Rio Bravo (movie)

From Academic Kids

Rio Bravo (1959) is a western movie, directed by Howard Hawks. It stars John Wayne, Dean Martin and Ricky Nelson, with Angie Dickinson and Walter Brennan.

Sheriff John T. Chance (Wayne) has arrested a murderer, Joe Burdette (Claude Akins), brother of powerful rancher Nathan Burdette (John Russell). The rancher's men surround the town and try to break Burdette from jail. The only help Chance has is his deputies, Dude (Martin), an alcoholic, and Stumpy (Brennan), a cripple. Tensions are further strained by the presence of a young gunslinger, Colorado Ryan (Nelson), and the arrival of a mysterious woman, Feathers (Dickinson), on the last stagecoach; the plot building to one of the most explosive climaxes in film history.

The script was written by Jules Furtham and Leigh Brackett and the musical score was composed by Dimitri Tiomkin. His score contained the haunting, Tijuana brass style tune De Guella, which was played several times to build up the tension. When the cast characters asked for the name of this tune, they were given the answer, that "it is the "Mexican Death Song", played on the orders of Santa Anna (Antonio López de Santa Anna) to the Texicans, who were holed up in The Alamo. The tune was used in the following year 1960, over the opening credits of Wayne's film, The Alamo.

As the film starred a crooner, Martin and a teen idol, Nelson, Hawks included three songs in the soundtrack. During the jail scenes, Nelson sang a brief version of Get Along Home, Cindy and later he joined Martin in a duet, when the pair sang My Rifle, My Pony and Me. Finally Martin, backed by the Nelson Riddle Orchestra sang a specially composed song, Rio Bravo over the closing credits. Nelson later paid homage to both the film and his character Colorado, by including the specially written song Restless Kid on his 1959 LP, Ricky Sings Again.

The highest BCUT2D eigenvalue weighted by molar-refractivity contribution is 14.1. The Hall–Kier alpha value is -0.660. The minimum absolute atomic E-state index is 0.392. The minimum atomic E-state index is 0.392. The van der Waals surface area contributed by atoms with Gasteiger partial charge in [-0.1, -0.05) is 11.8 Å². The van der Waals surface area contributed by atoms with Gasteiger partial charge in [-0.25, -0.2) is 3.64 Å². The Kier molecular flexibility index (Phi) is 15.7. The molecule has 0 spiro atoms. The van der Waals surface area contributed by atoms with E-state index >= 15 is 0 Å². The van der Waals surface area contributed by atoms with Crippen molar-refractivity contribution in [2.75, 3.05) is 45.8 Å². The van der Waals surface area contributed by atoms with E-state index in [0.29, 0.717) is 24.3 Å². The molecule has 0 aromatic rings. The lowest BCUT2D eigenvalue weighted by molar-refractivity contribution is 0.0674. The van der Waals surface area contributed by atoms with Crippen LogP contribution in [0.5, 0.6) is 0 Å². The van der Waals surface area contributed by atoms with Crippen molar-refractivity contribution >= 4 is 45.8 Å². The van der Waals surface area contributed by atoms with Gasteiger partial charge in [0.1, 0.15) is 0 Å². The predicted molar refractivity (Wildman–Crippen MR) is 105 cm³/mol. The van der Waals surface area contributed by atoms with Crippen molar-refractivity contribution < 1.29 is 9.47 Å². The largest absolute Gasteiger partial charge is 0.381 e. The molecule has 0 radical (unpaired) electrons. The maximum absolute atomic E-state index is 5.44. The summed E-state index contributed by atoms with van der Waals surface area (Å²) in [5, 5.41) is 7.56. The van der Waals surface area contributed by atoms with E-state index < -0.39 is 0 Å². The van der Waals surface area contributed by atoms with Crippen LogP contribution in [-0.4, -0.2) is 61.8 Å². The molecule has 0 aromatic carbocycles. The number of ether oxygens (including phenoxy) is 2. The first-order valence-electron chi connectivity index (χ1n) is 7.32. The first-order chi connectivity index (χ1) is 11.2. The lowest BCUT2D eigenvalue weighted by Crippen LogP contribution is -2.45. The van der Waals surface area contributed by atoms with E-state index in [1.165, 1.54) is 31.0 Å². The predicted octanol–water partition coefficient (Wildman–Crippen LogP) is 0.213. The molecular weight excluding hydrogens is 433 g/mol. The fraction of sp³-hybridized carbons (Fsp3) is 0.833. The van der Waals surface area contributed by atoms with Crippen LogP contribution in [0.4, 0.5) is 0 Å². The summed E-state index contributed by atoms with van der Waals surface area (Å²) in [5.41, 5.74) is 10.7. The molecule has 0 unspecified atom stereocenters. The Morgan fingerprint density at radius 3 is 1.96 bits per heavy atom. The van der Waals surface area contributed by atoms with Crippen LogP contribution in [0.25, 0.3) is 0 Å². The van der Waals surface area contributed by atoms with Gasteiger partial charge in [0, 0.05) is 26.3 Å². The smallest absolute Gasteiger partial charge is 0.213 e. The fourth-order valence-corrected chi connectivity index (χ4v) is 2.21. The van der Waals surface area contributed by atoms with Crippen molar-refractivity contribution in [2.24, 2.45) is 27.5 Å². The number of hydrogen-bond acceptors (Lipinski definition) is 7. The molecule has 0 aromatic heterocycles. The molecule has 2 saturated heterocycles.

Harry Carey, Jr. was hired to act in Rio Bravo, but angered Hawks by calling him "Howard" rather than the preferred "Mr. Hawks." Carey was paid his salary and received a screen credit, but his scenes were cut from the film. Ward Bond, a long time friend of Wayne, was also in the cast. He took time off from his starring role in the long running TV series, Wagon Train, to play a wagon master.

Rio Bravo is regarded as one of Hawks's best, and is notable for its lack of closeup shots. The film received favorable reviews, and was financially successful, earning over US$5.5million. It was filmed in Technicolor.

The film has been remade twice as a western movie, although on each occasion under a different title. Both of these remakes were directed by Howard Hawks, both starred John Wayne and in each case, the script was written by Leigh Brackett.

The first remake was made in 1967 and was titled El Dorado. In this film, Robert Mitchum took over the Dean Martin role, Arthur Hunnicutt took over the Walter Brennan role and James Caan took over the Ricky Nelson role. Hawks again named the James Caan character after a State of the Union, although on this occasion, it was Mississipi. In a wry, humourous twist on the original film, Hawks made the Caan character inept in the use of firearms, but skilled with a knife.

The second remake was made in 1970 and was titled Rio Lobo. This was a looser remake and had scenes from the American Civil War, before moving, some time later, to the town under siege, which was central to the original film. This film starred Christopher Mitchum, Robert Mitchum's son, Jack Elam and Jennifer O'Neill.

Rio Bravo was all but remade, in a modern setting, in 1976 by John Carpenter as Assault on Precinct 13. Carpenter paid homage to the original by giving credit for the musical score to John T Chance, the name of Wayne's character in the original film and including in the cast Henry Brandon as Officer Chaney. Brandon had starred as Chief Sicatrice (Scar) in Wayne's 1956 film The Searchers. Carpenter's film was later remade in and of itself in 2005 (Assault on Precinct 13 (2005 movie)).

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